December 2012

“How will we get out of here, Guys?”  Diane and I were at Beningbrough Hall, just outside York.  It’s an impressive Georgian House with a superb garden and a WWII love story to boot, from when the RAF, WAAF & Canadian equivalents were billeted there.  Although there is plenty for adults, great effort has been taken to make it interesting and engaging for children: a pumpkin trail (it was October), an entire play fort, secret trails, pictures in the house highlighted in the garden, dressing up rooms in garden and house, even nose re-modelling and a digital portrait painter.  There were giant toys in the gardens, and a number of other surprise features.  If you’re in the area, it’s well worth a visit.

One of these surprise features was a labyrinth, a simple single line of bricks set into the grass, winding back and forth, so it covered around 4 or more times the maximum width of about 100 feet (30m).  As we approached it, two girls of about 7 and 9 were tracing the labyrinth by running along the bricks, followed by their patient parents.  The younger girl reached the centre, and called out, “How will we get out of here, Guys?”  “Follow the path back!” came the instant reply from her sister.  Waiting only for their parents to reach the centre, the girls set off again tracing the bricks back carefully to the start, followed once more by their long-suffering parents.  “Don’t you feel tempted to take the short cut?” I asked them; “More than our lives are worth!” shot back the Father with a smile, and doggedly continued along the labyrinth to the waiting triumphant girls.

For the sake of the girls, Mum & Dad had entered their story and were playing by their rules, even though they could see in reality there was an easy way back from the labyrinth – but it would be cheating, at least in the eyes of the girls.  Children given an opportunity to exercise their imagination really enter their powerful fantasy; I was telling the story of Zechariah in school assembly, and as he passed through the thick (imaginary) curtain out of our sight, I asked the assembled children if they would like me to make the curtain invisible so they could see what happened on the other side, and they chorused ‘Yes!’  Euan and Zach were playing with an Egyptian playmobil pyramid; as I passed, Euan was engrossed in a fantasy involving a camel, a tomb-raider, and some treasure.  Meanwhile, Zach was involved in an equally unlikely flight of imagination – as he studied the edge of the box, he said, ‘When I have the money, I’m going to buy all the sets on this box.’ an enterprise at his rate of pocket money likely to take 2-3 years or more.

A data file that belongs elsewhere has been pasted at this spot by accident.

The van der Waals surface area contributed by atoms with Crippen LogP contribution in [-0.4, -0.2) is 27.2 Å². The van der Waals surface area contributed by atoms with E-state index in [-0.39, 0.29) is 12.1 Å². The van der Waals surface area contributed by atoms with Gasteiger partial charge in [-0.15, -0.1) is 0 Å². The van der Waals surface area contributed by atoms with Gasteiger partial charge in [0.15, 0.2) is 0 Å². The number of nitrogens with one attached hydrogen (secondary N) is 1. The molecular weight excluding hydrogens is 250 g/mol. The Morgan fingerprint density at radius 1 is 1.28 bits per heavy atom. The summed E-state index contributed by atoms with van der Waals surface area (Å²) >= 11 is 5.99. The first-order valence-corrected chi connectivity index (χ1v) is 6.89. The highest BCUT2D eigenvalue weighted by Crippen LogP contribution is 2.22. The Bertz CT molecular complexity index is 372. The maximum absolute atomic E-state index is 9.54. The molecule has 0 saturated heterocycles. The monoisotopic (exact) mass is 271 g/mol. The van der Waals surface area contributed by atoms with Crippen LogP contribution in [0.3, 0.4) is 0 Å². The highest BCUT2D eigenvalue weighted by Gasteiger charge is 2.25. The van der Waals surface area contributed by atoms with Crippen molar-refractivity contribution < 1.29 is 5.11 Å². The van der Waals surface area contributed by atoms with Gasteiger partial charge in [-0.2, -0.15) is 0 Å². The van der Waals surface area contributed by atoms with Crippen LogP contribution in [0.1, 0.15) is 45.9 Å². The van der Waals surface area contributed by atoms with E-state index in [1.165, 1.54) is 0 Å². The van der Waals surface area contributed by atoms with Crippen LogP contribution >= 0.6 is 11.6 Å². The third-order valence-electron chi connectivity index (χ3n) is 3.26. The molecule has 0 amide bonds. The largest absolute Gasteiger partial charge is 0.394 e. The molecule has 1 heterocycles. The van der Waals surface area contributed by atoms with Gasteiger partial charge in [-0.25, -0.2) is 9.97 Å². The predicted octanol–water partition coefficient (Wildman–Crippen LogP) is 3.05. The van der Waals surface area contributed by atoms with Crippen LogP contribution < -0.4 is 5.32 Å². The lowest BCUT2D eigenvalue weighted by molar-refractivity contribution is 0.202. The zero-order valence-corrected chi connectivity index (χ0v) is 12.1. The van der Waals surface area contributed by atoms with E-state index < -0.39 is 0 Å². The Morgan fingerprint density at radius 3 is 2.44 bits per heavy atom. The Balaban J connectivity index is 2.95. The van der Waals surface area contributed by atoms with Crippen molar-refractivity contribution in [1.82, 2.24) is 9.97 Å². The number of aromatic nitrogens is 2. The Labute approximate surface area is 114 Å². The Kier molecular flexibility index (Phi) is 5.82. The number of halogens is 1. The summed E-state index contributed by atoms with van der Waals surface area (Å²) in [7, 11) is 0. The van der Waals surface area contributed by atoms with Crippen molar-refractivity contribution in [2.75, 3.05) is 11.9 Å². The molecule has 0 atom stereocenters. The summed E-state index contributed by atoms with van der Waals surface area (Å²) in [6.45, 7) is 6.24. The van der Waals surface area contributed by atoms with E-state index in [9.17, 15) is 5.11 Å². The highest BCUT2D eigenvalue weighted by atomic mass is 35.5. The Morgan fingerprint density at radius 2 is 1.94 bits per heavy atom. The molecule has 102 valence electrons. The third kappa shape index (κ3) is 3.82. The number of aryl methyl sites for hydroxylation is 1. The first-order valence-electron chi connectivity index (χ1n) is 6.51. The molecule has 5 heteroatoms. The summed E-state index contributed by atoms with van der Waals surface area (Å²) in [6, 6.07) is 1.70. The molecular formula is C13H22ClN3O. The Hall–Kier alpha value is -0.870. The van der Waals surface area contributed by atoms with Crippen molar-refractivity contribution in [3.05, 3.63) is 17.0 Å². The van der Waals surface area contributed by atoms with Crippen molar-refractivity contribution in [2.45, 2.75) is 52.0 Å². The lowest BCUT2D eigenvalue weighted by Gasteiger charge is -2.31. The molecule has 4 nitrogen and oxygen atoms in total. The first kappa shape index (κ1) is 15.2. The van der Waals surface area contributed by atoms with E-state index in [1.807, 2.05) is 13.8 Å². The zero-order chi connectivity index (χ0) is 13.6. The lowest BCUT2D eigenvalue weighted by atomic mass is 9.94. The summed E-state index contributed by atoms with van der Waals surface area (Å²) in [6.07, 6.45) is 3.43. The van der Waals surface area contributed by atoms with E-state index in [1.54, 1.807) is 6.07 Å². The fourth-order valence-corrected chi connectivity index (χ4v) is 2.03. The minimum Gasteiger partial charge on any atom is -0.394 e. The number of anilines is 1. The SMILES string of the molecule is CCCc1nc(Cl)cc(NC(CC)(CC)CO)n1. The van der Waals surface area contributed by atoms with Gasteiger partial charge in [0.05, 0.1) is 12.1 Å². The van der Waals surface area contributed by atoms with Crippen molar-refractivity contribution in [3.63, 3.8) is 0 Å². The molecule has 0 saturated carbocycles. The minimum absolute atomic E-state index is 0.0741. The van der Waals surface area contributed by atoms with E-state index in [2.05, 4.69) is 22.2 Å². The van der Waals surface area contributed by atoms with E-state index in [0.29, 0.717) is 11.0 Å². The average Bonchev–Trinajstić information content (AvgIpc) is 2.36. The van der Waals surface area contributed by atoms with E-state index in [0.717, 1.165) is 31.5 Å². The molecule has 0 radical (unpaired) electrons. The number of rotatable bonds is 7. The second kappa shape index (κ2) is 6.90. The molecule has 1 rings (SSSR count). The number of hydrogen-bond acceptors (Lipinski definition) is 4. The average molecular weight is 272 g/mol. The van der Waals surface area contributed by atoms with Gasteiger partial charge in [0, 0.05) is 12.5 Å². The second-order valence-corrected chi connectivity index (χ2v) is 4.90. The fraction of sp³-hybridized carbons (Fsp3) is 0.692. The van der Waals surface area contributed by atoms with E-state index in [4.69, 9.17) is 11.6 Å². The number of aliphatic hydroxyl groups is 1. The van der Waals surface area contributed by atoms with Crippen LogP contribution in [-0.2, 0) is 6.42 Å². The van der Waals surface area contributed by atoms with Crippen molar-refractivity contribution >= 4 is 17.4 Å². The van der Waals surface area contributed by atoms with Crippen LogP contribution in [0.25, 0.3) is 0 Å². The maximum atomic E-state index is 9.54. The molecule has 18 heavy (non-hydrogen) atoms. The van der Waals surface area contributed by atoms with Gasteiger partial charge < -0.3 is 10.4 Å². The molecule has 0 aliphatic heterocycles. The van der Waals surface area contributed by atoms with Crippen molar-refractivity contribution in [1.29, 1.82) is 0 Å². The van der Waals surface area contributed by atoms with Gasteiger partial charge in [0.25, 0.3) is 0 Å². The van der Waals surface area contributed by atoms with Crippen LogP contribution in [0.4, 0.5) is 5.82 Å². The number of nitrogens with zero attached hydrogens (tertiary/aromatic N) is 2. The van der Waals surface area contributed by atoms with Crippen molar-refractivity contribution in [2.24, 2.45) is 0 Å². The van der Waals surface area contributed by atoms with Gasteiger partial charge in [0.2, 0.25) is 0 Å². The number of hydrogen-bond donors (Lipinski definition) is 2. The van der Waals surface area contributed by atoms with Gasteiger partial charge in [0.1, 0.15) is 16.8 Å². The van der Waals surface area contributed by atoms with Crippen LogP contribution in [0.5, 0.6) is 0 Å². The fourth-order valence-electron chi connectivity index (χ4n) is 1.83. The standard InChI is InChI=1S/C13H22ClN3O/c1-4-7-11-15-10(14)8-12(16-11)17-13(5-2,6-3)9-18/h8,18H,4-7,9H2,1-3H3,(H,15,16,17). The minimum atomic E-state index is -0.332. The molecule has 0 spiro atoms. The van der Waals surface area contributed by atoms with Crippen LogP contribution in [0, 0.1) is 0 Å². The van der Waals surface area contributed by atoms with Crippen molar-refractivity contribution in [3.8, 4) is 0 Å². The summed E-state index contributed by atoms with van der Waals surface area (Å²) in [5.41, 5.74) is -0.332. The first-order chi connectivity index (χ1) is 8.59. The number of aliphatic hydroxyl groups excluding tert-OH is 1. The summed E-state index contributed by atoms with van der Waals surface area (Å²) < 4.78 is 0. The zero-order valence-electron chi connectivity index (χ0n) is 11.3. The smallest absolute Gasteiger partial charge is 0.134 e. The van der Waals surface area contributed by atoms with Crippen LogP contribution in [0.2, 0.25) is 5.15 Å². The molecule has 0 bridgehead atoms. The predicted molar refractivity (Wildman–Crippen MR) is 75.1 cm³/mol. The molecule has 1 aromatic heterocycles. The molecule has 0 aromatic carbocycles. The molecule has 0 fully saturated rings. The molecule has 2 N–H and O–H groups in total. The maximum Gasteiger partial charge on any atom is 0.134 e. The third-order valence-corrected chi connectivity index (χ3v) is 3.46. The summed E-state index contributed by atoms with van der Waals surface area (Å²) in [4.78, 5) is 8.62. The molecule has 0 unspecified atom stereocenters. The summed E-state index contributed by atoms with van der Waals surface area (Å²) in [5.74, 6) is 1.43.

As we approach Christmas, it is easy to get sucked into a powerful fantasy involving Santa and sleigh bells, elves, penguins, donkeys, decorated trees, universal good will, endless presents, improbable illuminations, and somewhere in the swirl, a baby in a manger.  This fantasy rarely ends well; the wonder toy breaks, the children squabble, parents quarrel, the baby is put away with the tree, and the bills arrive in January with monotonous regularity.  I don’t know about you, but January always seems a little colder, darker, bleaker once the Christmas season ends.  Our fantasy is as close to reality as is Zach’s plan to buy the entire playmobil Egyptian sets with his pocket money.

Yet, there is a sense in which Christmas can speak into our busy lives, penetrate our fantasy and bring reality to light.  The baby plays a key part, but it is only the beginning of a story, not the end.  Looking back, the baby represents an enormous investment by God. Through Incarnation, He becomes flesh, and dwells among us, He penetrates our collective fantasies, plays by our rules, and leads us along the labyrinth to the truth and light.  Looking forward, the baby is to grow into a man, the man to show us the way out of here, even by his death on the cross.  Grown-ups build their imaginary castles in the air, no less than Zach, and bury reality deep within this ephemeral fantasy, only to be deeply wounded as the whole edifice comes crashing down.  Only the One with the clarity of vision can offer the promise from the middle of the labyrinth: “I am the way and the truth and the life.” (The Bible, John 3.16)  “I am the way out of here, the reference point of truth in all these fantasies you have built, the animation of all that is and will be; I am calling you to follow me to Life in all its fullness.”  Into the cold, dark, bleak future, Jesus calls us, guides us, carries us and opens our eyes to the glories of the eternal father, greater than anything we can imagine or fantasize.

Praying that this Christmas, you mind find peace in Christ Jesus in the midst of the celebrations, and in that peace, find truth and light, and so walk His certain way ahead.

Your servant in the Lord Jesus Christ,


Simon Cox.

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